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Reviewing the Season: Top 13 Predictions

Monday, October 20th, 2008

At the beginning of the year, I made some bold predictions that I felt would happen throughout the course of the 2008 season. I didn’t do all that bad after all was said and done. Here are the results:

southchiKosuke Fukudome will shorten the name on the back of his jersey to just the first four letters to give the finger to RF fans after they begin to boo him for his poor start to the season.

While this one was obviously done in jest, it is interesting to note that I felt Fukudome would struggle. I felt it would be early and would slowly work itself out. Instead, it was the opposite, which couldn’t have been worse for us. Imagine what we might have looked like offensively with Fukudome’s left handed bat down the stretch. There is no question the lineup was too right handed and has been for the past two seasons. It’s something we very much need to improve this offseason if we’re going to have any amount of success in the 2009 season.

The Cubs will win the NL Central by at least 10 games.

I actually just missed on this one. I know they won by only 7.5, but when you factor in how poorly they played in September (12-12), it was totally reasonable to say that they should’ve won this division by double digits when all was said and done.

Lou Piniella will be ejected from four game throughout the course of the season, but will not be issued a suspension. The Contractor release

Maybe someone can help me on this one, but I can’t remember any ejections for Lou this year. I’m sure I have to be wrong on that one, but none come to mind. One thing I’m certain of is that he wasn’t ejected. I guess I missed on this one. Lou has tamed himself down drastically as he gets older.

Rich Hill will, once again, lead the staff in strikeouts.

OK, I completely missed on this one, as did everyone that made any predictions regarding Rich Hill this year. I wanted to make myself feel a little better so I decided to look at what Ron Shandler had to say about Rich coming into the season. His predictions were generous as well. 13-8, 201 IP, 205 K’s, 3.63 ERA, 1.21 WHIP. Let’s just say we all missed on Hill this year. The big question then becomes what to make of him for 2009. The key, in my opinion, is to not count on him as a valid asset to the rotation. Essentially, treat him the way we as fans treated Mark Prior and Kerry Wood once we figured out the injuries were bad. If we can get something out of him, it’s gravy. Personally, I think Hill will come back and make a difference for this team next year. It could be my cautious optimism coming into play, but he can’t possibly be as bad as he was last year, right? Anyone? (insert crickets chirping here)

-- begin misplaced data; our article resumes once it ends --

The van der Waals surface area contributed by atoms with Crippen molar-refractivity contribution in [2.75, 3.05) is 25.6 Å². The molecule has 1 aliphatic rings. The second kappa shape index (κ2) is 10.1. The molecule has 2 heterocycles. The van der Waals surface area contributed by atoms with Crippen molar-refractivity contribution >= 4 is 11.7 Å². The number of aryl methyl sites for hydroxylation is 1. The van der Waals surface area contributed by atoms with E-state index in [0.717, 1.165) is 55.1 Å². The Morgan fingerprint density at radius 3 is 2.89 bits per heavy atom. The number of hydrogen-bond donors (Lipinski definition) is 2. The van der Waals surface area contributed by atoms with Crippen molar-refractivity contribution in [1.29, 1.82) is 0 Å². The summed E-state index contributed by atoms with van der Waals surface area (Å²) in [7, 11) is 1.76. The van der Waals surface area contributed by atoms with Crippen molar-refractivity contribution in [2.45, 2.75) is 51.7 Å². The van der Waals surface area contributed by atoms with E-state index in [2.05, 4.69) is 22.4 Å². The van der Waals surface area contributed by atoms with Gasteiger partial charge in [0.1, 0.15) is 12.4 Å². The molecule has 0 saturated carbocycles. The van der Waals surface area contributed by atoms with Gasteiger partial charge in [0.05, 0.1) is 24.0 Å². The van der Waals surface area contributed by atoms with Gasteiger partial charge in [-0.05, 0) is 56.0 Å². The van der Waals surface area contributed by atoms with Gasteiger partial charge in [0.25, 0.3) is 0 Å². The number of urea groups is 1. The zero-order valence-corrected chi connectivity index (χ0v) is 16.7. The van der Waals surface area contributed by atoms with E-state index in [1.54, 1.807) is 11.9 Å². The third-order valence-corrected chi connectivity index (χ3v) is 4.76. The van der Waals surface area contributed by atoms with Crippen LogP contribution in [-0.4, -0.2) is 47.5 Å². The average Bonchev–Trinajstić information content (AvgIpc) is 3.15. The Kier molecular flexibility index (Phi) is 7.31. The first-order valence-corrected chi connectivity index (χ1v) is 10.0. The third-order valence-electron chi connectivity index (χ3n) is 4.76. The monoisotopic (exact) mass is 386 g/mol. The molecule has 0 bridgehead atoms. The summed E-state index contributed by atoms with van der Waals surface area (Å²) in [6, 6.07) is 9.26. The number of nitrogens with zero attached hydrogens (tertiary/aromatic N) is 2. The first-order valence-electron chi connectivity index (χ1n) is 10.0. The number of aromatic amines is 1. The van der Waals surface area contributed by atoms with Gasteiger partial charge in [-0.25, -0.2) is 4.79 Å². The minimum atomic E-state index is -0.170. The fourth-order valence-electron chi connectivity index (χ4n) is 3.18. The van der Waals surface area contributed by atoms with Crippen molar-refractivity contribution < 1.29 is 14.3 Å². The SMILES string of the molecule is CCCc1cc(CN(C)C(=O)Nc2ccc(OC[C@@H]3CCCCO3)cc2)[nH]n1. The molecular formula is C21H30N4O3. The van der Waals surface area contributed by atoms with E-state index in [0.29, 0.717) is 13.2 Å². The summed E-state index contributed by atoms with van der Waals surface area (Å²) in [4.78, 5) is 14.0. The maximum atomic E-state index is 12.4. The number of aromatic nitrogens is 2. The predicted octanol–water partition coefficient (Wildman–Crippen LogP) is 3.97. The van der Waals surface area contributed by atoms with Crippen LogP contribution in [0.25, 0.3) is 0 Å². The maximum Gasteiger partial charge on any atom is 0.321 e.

Jon Lieber will replace Jason Marquis in the starting rotation after Marquis is traded to the Red Sox. Lieber will promptly get injured and open the door for Sean Marshall to step in.

I felt like Boston would make a deal for a starting pitcher after the loss of Curt Schilling was announced. Instead they made due with Clay Buchholz, Paul Byrd and Bartolo Colon and received a huge year from Jon Lester. Lieber ended up being a reliever and essentially a non-factor for this team. Marquis, on the other hand, was league average according to his ERA+ (100) and that’s all you can ask for from your 4th and 5th starters. He did the job he needed to do.

Derrek Lee will fail to drive in 100 runs or hit 30 home runs, but will win the gold glove.

This was easy to call. If you know anything about Derrek Lee, you know he’s not a run producer. I am somewhat of a Lee hater, but when you look at the numbers and see a player that will be 33 years old next year that has only driven in 100 runs once in his career in spite of batting in the center of the order, it’s hard not to shout “Overrated”. Lee is not the problem on this team, don’t get me wrong. The problem is that too many people feel he’s more than he truly is after that breakout year in 2005.

Kerry Wood will make one trip to the DL this season, and will finish the year with 22 saves.

I was right on with the DL prediction, though it looked like I might be wrong for the majority of the first half of the season. What I missed on, and I think many did as well, was Woody’s effectiveness as the closer. He improved his first strike % to a career high 61% as well as his overall strike % to another career high 67%. The key? Woody threw strikes and went back to trusting his stuff. He didn’t overpower guys all the time, but pitched like a veteran. There is no question in my mind that he needs to return to this team as the closer again in 2009 and gradually turn over the reigns to Carlos Marmol when he’s ready.

Alfonso Soriano will have one of his legs fall off during the season and be forced to play the rest of the year on one leg. This injury will finally cause him to go to Lou and ask to be put in the fifth spot to avoid the pressure of stealing bases on one leg.

Obviously what I was going for here was that Soriano would have leg issues. Two straight years tells me that it’s going to be a recurring issue for the remainder of his career. What didn’t happen was the move of Soriano to leadoff. Can you really blame Lou? Has he really been provided with a viable option to replace him? Think about it for a second before you go flinging poo at Piniella. Don’t you think he wants a better option to lead off? Of course he does, but until Hendry provides him with someone that will do a better job in that spot he’s forced to stick with Soriano. Perhaps the answer to that dilemma is a move for Rafael Furcal in the off-season.